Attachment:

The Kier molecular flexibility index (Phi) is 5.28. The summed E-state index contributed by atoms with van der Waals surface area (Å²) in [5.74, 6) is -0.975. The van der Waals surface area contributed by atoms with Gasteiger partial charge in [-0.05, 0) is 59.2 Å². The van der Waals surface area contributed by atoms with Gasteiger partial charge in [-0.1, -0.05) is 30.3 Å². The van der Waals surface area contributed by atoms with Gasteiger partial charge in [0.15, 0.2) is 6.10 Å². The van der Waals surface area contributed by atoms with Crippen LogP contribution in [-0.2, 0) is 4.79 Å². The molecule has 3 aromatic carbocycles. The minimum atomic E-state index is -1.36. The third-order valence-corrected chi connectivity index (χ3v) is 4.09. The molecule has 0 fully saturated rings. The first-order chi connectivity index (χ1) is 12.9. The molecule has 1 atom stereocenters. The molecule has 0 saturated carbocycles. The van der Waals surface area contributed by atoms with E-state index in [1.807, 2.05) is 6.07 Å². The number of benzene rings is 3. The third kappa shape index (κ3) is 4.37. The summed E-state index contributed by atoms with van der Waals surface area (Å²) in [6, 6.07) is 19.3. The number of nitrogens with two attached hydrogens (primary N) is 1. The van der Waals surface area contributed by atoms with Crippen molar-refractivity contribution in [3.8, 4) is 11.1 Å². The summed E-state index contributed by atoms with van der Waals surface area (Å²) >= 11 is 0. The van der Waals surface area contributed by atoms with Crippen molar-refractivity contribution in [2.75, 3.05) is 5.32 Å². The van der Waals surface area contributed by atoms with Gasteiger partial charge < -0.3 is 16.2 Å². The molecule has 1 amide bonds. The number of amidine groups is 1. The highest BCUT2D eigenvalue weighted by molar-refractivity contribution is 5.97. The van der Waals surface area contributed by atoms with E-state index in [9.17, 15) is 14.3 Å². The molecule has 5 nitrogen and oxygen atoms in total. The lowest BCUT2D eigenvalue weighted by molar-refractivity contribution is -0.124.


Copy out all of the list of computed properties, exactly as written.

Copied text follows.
The Kier molecular flexibility index (Phi) is 5.28. The summed E-state index contributed by atoms with van der Waals surface area (Å²) in [5.74, 6) is -0.975. The van der Waals surface area contributed by atoms with Gasteiger partial charge in [-0.05, 0) is 59.2 Å². The van der Waals surface area contributed by atoms with Gasteiger partial charge in [-0.1, -0.05) is 30.3 Å². The van der Waals surface area contributed by atoms with Gasteiger partial charge in [0.15, 0.2) is 6.10 Å². The van der Waals surface area contributed by atoms with Crippen LogP contribution in [-0.2, 0) is 4.79 Å². The molecule has 3 aromatic carbocycles. The minimum atomic E-state index is -1.36. The third-order valence-corrected chi connectivity index (χ3v) is 4.09. The molecule has 0 fully saturated rings. The first-order chi connectivity index (χ1) is 12.9. The molecule has 1 atom stereocenters. The molecule has 0 saturated carbocycles. The van der Waals surface area contributed by atoms with E-state index in [1.807, 2.05) is 6.07 Å². The number of benzene rings is 3. The third kappa shape index (κ3) is 4.37. The summed E-state index contributed by atoms with van der Waals surface area (Å²) in [6, 6.07) is 19.3. The number of nitrogens with two attached hydrogens (primary N) is 1. The van der Waals surface area contributed by atoms with Crippen molar-refractivity contribution in [3.8, 4) is 11.1 Å². The summed E-state index contributed by atoms with van der Waals surface area (Å²) >= 11 is 0. The van der Waals surface area contributed by atoms with Crippen molar-refractivity contribution in [2.75, 3.05) is 5.32 Å². The van der Waals surface area contributed by atoms with Gasteiger partial charge < -0.3 is 16.2 Å². The molecule has 1 amide bonds. The number of amidine groups is 1. The highest BCUT2D eigenvalue weighted by molar-refractivity contribution is 5.97. The van der Waals surface area contributed by atoms with E-state index in [9.17, 15) is 14.3 Å². The molecule has 5 nitrogen and oxygen atoms in total. The lowest BCUT2D eigenvalue weighted by molar-refractivity contribution is -0.124.